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Appaneal HJ, Caffrey AR, LaPlante KL. What Is the Role for Metronidazole in the Treatment of Clostridium difficile Infection? Results From a National Cohort Study of Veterans With Initial Mild Disease. Clinical infectious diseases : an official publication of the Infectious Diseases Society of America. 2019 Sep 27; 69(8):1288-1295.
Metronidazole may still be an appropriate therapeutic option for mild Clostridium difficile infection (CDI) in select patients, but data are limited to guide clinicians in identifying these patients.
Our 2-stage study included a national cohort of Veterans with a first episode of mild CDI (2010-2014). First, among those treated with metronidazole, we identified predictors of success, defined as absence of all-cause mortality or recurrence 30 days posttreatment, using multivariable unconditional logistic regression. Second, among a subgroup of patients with characteristics predictive of success identified in the first stage, we compared clinical outcomes among those treated with metronidazole compared with vancomycin, using Cox proportional hazards models for time to 30-day all-cause mortality, CDI recurrence, and failure.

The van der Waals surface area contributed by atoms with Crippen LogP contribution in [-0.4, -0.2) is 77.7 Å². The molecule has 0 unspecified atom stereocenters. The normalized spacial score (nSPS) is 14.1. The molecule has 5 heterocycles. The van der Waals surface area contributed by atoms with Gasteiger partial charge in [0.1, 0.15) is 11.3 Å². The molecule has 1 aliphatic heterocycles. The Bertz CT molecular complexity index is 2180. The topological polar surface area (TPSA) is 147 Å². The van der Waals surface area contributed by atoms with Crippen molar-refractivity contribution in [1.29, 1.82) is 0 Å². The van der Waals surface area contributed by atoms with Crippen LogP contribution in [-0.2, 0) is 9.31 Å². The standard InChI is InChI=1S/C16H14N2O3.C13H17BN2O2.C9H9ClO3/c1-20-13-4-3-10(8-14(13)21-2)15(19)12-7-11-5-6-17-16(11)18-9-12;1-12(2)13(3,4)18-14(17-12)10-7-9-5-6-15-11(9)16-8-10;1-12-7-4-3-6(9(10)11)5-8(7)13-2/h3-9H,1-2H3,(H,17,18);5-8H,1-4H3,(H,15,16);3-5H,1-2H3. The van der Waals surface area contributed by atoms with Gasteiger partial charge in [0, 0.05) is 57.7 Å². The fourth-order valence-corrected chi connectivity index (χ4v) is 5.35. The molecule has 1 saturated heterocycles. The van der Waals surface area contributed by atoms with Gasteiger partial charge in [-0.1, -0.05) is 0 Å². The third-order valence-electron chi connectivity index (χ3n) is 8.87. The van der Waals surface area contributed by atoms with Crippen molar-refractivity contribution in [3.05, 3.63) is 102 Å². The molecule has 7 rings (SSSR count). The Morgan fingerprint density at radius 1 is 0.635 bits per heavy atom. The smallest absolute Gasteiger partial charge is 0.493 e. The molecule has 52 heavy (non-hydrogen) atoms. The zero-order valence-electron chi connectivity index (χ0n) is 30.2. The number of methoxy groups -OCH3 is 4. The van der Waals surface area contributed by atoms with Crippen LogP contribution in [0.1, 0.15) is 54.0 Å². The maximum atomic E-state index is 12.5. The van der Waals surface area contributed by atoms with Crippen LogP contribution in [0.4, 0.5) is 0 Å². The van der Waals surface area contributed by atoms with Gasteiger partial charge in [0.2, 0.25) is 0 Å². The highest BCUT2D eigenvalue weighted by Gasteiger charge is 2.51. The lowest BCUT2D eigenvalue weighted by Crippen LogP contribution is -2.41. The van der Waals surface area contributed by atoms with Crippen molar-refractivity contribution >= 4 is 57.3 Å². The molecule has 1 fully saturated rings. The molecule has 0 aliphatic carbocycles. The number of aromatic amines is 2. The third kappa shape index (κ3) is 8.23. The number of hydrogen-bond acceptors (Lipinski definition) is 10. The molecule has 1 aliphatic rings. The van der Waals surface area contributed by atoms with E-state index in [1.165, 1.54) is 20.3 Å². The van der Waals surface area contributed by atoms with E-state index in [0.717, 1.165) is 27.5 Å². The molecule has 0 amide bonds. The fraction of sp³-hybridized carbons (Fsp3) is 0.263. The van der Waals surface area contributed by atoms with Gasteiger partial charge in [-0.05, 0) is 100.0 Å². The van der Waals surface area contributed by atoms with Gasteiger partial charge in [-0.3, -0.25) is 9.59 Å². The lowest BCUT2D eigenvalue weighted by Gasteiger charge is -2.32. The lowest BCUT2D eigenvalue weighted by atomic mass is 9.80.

Among 3656 patients treated with metronidazole, we identified 3282 patients with success and 374 patients without success (failure). Younger age was the only independent predictor of success. Age = 65 years was associated with an odds of success 1.63 times higher (95% confidence interval [CI], 1.29-2.06) than age > 65 years. Among 115 propensity score-matched pairs = 65 years of age, no significant differences were observed between metronidazole and vancomycin (reference) for all-cause mortality (hazard ratio [HR], 0.29 [95% CI, .06-1.38]), CDI recurrence (HR, 0.62 [95% CI, .26-1.49]), or failure (HR, 0.50 [95% CI, .23-1.07]).
Among patients = 65 years of age with initial mild CDI, clinical outcomes were similar with metronidazole and vancomycin. These data suggest that metronidazole may be considered for the treatment of initial mild CDI among patients 65 years of age or younger.